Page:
Tech-makers assuming their reality accurately represents the world create many different kinds of problems. The training data for ChatGPT is believed to include most or all of Wikipedia, pages linked from Reddit, a billion words grabbed off the internet. (It can’t include, say, e-book copies of everything in the Stanford library, as books are protected by copyright law.) The humans who wrote all those words online overrepresent white people. They overrepresent men. They overrepresent wealth. What’s more, we all know what’s out there on the internet: vast swamps of racism, sexism, homophobia, Islamophobia, neo-Nazism.
Tech companies do put some effort into cleaning up their models, often by filtering out chunks of speech that include any of the 400 or so words on “Our List of Dirty, Naughty, Obscene, and Otherwise Bad Words,” a list that was originally compiled by Shutterstock developers and uploaded to GitHub to automate the concern, “What wouldn’t we want to suggest that people look at?” OpenAI also contracted out what’s known as ghost labor: gig workers, including some in Kenya (a former British Empire state, where people speak Empire English) who make $2 an hour to read and tag the worst stuff imaginable — pedophilia, bestiality, you name it — so it can be weeded out. The filtering leads to its own issues. If you remove content with words about sex, you lose content of in-groups talking with one another about those things.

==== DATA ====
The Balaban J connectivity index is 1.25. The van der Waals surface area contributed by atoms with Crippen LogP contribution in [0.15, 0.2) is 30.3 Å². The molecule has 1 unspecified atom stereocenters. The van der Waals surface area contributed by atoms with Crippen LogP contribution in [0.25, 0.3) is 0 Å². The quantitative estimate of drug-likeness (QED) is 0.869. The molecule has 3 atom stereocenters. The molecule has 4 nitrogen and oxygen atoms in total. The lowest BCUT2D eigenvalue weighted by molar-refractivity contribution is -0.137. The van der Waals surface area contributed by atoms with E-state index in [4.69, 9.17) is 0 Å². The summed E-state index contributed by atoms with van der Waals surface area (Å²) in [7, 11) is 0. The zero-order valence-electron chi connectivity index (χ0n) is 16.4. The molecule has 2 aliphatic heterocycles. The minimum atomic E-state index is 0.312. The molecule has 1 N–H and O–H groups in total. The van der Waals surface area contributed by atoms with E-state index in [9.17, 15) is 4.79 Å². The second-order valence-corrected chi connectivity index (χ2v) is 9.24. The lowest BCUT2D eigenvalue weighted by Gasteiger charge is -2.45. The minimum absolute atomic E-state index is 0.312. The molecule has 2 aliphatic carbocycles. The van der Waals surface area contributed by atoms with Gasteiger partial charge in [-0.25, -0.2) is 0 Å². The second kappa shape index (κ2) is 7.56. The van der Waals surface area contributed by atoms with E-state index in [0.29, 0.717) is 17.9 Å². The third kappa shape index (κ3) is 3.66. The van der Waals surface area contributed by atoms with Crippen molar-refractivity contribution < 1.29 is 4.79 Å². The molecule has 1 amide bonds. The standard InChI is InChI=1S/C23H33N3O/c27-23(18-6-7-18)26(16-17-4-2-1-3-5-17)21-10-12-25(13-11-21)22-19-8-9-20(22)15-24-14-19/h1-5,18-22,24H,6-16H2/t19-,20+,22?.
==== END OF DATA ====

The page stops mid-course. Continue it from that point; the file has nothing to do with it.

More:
These things are not AI. Repeat after me: these things are not AI. All they do is statistically predict the best next sequence of words based on a corpus of texts. That’s it. I’m not worried about these things leading to SkyNet – I’m much more worried about smart people falling for the hype.
ChatGPT and the like are a glorified autocomplete.